CoffeeAndKlon #18: Covering All The (Amp) Basses

This conversation was originally published on my Twitter feed.

Good morning! Hope you’ve been having a great weekend. I’ve got another #CoffeeAndKlon for you today, and it’s all about guitar amplifiers.

But first: coffee!

Today’s Coffee: Mexican

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This morning’s (much needed!) coffee is a batch of Mexican beans from the El Triunfo Biosphere Reserve.

I think it’s got a very inviting taste – an easy coffee to neck. A bit more bitterness in the aftertaste than coffee chains serve (this is a good thing).

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It’s definitely a coffee that I’d have again, and one I’d happily serve to guests. It’s sold by Bantam Beans, and we found it in our local Sainsbury’s. And by the time I’ve finished writing and posting this, that cup will be very empty 🙂

Why *Did* I Buy Another Amp?

So … amplifiers. I was in @astringsuk yesterday to pick up a Marshall DSL20 HR. While I was there, Adam asked me what my thinking was behind getting this particular amp.

It’s a really good question.

There’s two parts to this: my approach to amps in general, and then the DSL20 HR in particular. Let’s start with amps in general.

I’ve now got 5 “affordable” amps in my collection:

  • Blackstar Studio 10 6L6
  • Boss Katana 100W head
  • Marshall DSL 20HR
  • Marshall Origin 20H
  • Vox Mini-Superbeetle

Between them, they cover all the classic amp tones for players on a budget.

And they all deliver good tone at home volume levels.

Tones We Can All Afford

Many great pedal demos that l watch online use fantastic amps. Amps that many home players simply can’t afford. Amps you’re not going to find in your local guitar shop.

And even if you did get one, they’re not amps you can use at home volume levels.

Why do they do this? Because it’s fantastic to play through really great amps – and it helps the pedal shine to its full potential. *thinks wistfully about the DRRI that got away …*

That DRRI got away because it wasn’t an amp I could use at home. Physically didn’t have the space for it, and there’s no way I could ever have cranked it enough to bring it to life.

And that’s the whole point of this little amp collection.

When it comes to electric guitar, I’m a home hobbyist. When I talk about electric guitar, it’s with friends who are also home hobbyists. And when I answer questions about gear, I want to be able to talk about amps they can get for themselves if they want. And use at home.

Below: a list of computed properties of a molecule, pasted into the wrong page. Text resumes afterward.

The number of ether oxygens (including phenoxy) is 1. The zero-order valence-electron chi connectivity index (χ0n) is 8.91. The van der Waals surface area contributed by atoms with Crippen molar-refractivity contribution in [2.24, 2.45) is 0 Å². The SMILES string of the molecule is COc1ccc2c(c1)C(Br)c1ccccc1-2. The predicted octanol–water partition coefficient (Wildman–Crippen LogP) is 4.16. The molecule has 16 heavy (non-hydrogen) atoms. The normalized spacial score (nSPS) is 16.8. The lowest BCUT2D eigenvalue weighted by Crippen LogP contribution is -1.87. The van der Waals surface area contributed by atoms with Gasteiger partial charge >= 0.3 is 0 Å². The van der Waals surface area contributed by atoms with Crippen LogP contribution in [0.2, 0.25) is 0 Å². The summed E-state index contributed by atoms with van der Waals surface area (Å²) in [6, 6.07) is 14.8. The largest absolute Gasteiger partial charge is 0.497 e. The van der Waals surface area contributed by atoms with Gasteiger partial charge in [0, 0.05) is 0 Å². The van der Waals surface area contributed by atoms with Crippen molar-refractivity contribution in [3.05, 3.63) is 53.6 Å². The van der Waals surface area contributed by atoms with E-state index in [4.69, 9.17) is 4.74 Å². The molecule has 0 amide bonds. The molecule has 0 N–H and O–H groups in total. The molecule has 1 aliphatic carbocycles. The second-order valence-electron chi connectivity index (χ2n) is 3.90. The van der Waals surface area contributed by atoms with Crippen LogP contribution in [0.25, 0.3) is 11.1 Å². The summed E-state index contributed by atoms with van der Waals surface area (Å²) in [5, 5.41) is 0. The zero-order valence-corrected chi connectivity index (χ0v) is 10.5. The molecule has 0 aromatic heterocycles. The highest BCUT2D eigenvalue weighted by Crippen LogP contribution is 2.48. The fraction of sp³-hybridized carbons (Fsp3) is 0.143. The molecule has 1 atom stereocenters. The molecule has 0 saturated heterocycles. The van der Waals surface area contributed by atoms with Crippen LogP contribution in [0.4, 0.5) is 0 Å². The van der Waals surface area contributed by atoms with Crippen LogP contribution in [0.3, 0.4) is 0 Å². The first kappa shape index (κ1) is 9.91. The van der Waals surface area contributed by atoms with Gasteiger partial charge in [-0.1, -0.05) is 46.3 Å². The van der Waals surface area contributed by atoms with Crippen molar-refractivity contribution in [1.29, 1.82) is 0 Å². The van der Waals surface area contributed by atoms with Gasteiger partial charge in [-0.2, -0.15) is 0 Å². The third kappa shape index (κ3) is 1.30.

And – even more importantly – I don’t want to talk about stuff I haven’t used, or setups that I haven’t tried. The online forums are full of folks who already do that. And that’s where the DSL 20HR comes in.

Vintage Guitar Tone Is An Acquired Taste

It’s fair to say that the Marshall Origin is an amp that plenty of folks don’t like. It isn’t what they expect, because it isn’t a plexi. It doesn’t work how they expect, because it’s a clean amp. And there’s no sense picking a vintage-voiced amp if you’re after modern tones.

The DSL 20HR is the flip-side of the coin.

It delivers modern tones. It has a separate gain channel that delivers heavy rock and metal tones. It’s the home amp for anyone who doesn’t like the Origin, and who can’t afford the Studio line of amps.

(In my brief testing, Marshall’s line of Studio amps are just far too loud for home use. If you want one, budget for an Ox Box or a Waza Tube Expander too.)

I’ve been recommending the DSL amp to anyone who wanted Marshall but didn’t like the Origin. There was a bit of push-back, with folks rightly saying that I didn’t have one of my own.

So now I do.

I’m looking forward to testing pedals through the DSL 20HR. Especially boost pedals, now that I can run them into a dirty amp.

There’s another reason too.

At some point, I’ll finally get back to profiling with the Kemper. And when I do, I can make profiles of pedals through all the classic tone stacks 🙂

That’s my thinking behind my choice of amps, and why I’ve finally added the DSL 20HR to the collection. Whatever pedals I have – or get in the future – they’ll sound great through at least one of these amps. And I’m going to have a lot of find finding out which.

What about you? Are you a single-amp kind of person? What do you play through? And are you interested in me starting to talk about the Kemper regularly? Let me know.

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